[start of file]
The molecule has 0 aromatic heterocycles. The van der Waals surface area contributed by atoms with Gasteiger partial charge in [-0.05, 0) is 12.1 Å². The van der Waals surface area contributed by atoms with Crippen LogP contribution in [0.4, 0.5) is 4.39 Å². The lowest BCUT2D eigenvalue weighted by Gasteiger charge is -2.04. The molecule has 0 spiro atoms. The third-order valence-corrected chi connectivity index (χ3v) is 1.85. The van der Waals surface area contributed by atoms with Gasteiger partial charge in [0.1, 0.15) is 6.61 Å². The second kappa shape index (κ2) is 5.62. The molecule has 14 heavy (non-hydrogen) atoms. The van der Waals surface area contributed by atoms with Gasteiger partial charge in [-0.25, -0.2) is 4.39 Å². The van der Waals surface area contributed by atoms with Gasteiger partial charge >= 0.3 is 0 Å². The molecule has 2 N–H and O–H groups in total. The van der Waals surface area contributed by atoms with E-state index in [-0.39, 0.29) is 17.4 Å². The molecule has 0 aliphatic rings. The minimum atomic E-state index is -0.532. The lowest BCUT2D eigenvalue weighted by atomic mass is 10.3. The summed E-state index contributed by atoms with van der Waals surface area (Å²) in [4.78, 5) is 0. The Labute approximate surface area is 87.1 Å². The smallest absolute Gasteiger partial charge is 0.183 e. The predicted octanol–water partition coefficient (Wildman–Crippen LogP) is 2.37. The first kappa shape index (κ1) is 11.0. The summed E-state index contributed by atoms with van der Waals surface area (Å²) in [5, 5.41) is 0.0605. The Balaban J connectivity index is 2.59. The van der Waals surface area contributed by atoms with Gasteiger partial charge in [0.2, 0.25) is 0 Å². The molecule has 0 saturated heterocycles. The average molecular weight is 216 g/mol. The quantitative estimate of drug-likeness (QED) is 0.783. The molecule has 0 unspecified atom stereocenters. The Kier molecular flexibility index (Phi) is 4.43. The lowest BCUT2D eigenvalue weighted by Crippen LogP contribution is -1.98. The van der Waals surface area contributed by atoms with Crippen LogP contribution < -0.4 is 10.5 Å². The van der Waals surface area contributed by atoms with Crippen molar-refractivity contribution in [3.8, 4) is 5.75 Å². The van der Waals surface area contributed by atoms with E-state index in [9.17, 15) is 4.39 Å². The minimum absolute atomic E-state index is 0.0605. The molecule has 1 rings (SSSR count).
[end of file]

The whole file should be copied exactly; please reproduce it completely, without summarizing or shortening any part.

The molecule has 0 aromatic heterocycles. The van der Waals surface area contributed by atoms with Gasteiger partial charge in [-0.05, 0) is 12.1 Å². The van der Waals surface area contributed by atoms with Crippen LogP contribution in [0.4, 0.5) is 4.39 Å². The lowest BCUT2D eigenvalue weighted by Gasteiger charge is -2.04. The molecule has 0 spiro atoms. The third-order valence-corrected chi connectivity index (χ3v) is 1.85. The van der Waals surface area contributed by atoms with Gasteiger partial charge in [0.1, 0.15) is 6.61 Å². The second kappa shape index (κ2) is 5.62. The molecule has 14 heavy (non-hydrogen) atoms. The van der Waals surface area contributed by atoms with Gasteiger partial charge in [-0.25, -0.2) is 4.39 Å². The van der Waals surface area contributed by atoms with Gasteiger partial charge >= 0.3 is 0 Å². The molecule has 2 N–H and O–H groups in total. The van der Waals surface area contributed by atoms with E-state index in [-0.39, 0.29) is 17.4 Å². The molecule has 0 aliphatic rings. The minimum atomic E-state index is -0.532. The lowest BCUT2D eigenvalue weighted by atomic mass is 10.3. The summed E-state index contributed by atoms with van der Waals surface area (Å²) in [4.78, 5) is 0. The Labute approximate surface area is 87.1 Å². The smallest absolute Gasteiger partial charge is 0.183 e. The predicted octanol–water partition coefficient (Wildman–Crippen LogP) is 2.37. The first kappa shape index (κ1) is 11.0. The summed E-state index contributed by atoms with van der Waals surface area (Å²) in [5, 5.41) is 0.0605. The Balaban J connectivity index is 2.59. The van der Waals surface area contributed by atoms with Gasteiger partial charge in [0.2, 0.25) is 0 Å². The molecule has 0 saturated heterocycles. The average molecular weight is 216 g/mol. The quantitative estimate of drug-likeness (QED) is 0.783. The molecule has 0 unspecified atom stereocenters. The Kier molecular flexibility index (Phi) is 4.43. The lowest BCUT2D eigenvalue weighted by Crippen LogP contribution is -1.98. The van der Waals surface area contributed by atoms with Crippen LogP contribution < -0.4 is 10.5 Å². The van der Waals surface area contributed by atoms with Crippen molar-refractivity contribution in [3.8, 4) is 5.75 Å². The van der Waals surface area contributed by atoms with E-state index in [9.17, 15) is 4.39 Å². The minimum absolute atomic E-state index is 0.0605. The molecule has 1 rings (SSSR count).